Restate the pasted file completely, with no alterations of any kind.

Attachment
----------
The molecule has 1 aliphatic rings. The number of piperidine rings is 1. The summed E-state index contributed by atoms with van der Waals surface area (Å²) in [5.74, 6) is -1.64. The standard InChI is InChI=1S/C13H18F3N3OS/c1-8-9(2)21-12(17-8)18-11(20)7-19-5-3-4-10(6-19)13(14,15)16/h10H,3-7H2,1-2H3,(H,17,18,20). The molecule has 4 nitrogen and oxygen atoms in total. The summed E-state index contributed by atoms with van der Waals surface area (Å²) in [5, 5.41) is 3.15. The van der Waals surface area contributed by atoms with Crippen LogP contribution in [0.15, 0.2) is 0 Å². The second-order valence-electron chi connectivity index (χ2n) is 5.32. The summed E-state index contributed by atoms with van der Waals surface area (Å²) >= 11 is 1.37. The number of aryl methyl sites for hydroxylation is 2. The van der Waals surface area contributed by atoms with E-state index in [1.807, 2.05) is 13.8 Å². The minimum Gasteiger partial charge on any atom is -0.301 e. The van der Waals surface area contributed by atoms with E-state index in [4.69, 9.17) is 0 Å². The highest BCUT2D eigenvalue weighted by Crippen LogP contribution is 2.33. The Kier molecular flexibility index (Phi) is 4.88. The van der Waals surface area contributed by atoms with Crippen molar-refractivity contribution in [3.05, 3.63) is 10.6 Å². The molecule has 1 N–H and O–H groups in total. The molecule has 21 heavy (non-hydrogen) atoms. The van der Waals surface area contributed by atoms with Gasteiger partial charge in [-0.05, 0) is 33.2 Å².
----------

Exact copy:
The molecule has 1 aliphatic rings. The number of piperidine rings is 1. The summed E-state index contributed by atoms with van der Waals surface area (Å²) in [5.74, 6) is -1.64. The standard InChI is InChI=1S/C13H18F3N3OS/c1-8-9(2)21-12(17-8)18-11(20)7-19-5-3-4-10(6-19)13(14,15)16/h10H,3-7H2,1-2H3,(H,17,18,20). The molecule has 4 nitrogen and oxygen atoms in total. The summed E-state index contributed by atoms with van der Waals surface area (Å²) in [5, 5.41) is 3.15. The van der Waals surface area contributed by atoms with Crippen LogP contribution in [0.15, 0.2) is 0 Å². The second-order valence-electron chi connectivity index (χ2n) is 5.32. The summed E-state index contributed by atoms with van der Waals surface area (Å²) >= 11 is 1.37. The number of aryl methyl sites for hydroxylation is 2. The van der Waals surface area contributed by atoms with E-state index in [1.807, 2.05) is 13.8 Å². The minimum Gasteiger partial charge on any atom is -0.301 e. The van der Waals surface area contributed by atoms with E-state index in [4.69, 9.17) is 0 Å². The highest BCUT2D eigenvalue weighted by Crippen LogP contribution is 2.33. The Kier molecular flexibility index (Phi) is 4.88. The van der Waals surface area contributed by atoms with Crippen molar-refractivity contribution in [3.05, 3.63) is 10.6 Å². The molecule has 1 N–H and O–H groups in total. The molecule has 21 heavy (non-hydrogen) atoms. The van der Waals surface area contributed by atoms with Gasteiger partial charge in [-0.05, 0) is 33.2 Å².